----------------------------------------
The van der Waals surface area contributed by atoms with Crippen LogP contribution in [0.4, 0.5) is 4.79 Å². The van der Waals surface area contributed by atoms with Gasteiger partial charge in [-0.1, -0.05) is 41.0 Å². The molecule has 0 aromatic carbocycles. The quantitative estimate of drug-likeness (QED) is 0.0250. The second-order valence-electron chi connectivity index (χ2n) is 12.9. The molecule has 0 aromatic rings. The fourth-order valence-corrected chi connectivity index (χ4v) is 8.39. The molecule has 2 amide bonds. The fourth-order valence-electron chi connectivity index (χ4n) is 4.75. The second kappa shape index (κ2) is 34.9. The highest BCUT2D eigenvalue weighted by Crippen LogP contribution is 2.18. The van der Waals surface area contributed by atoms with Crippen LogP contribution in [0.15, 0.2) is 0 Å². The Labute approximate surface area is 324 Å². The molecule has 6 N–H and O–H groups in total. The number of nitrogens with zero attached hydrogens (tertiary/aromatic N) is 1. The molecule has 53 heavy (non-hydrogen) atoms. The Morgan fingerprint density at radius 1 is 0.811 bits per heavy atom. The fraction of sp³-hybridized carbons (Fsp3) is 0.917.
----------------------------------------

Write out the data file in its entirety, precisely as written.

The van der Waals surface area contributed by atoms with Crippen LogP contribution in [0.4, 0.5) is 4.79 Å². The van der Waals surface area contributed by atoms with Gasteiger partial charge in [-0.1, -0.05) is 41.0 Å². The molecule has 0 aromatic carbocycles. The quantitative estimate of drug-likeness (QED) is 0.0250. The second-order valence-electron chi connectivity index (χ2n) is 12.9. The molecule has 0 aromatic rings. The fourth-order valence-corrected chi connectivity index (χ4v) is 8.39. The molecule has 2 amide bonds. The fourth-order valence-electron chi connectivity index (χ4n) is 4.75. The second kappa shape index (κ2) is 34.9. The highest BCUT2D eigenvalue weighted by Crippen LogP contribution is 2.18. The van der Waals surface area contributed by atoms with Crippen LogP contribution in [0.15, 0.2) is 0 Å². The Labute approximate surface area is 324 Å². The molecule has 6 N–H and O–H groups in total. The number of nitrogens with zero attached hydrogens (tertiary/aromatic N) is 1. The molecule has 53 heavy (non-hydrogen) atoms. The Morgan fingerprint density at radius 1 is 0.811 bits per heavy atom. The fraction of sp³-hybridized carbons (Fsp3) is 0.917.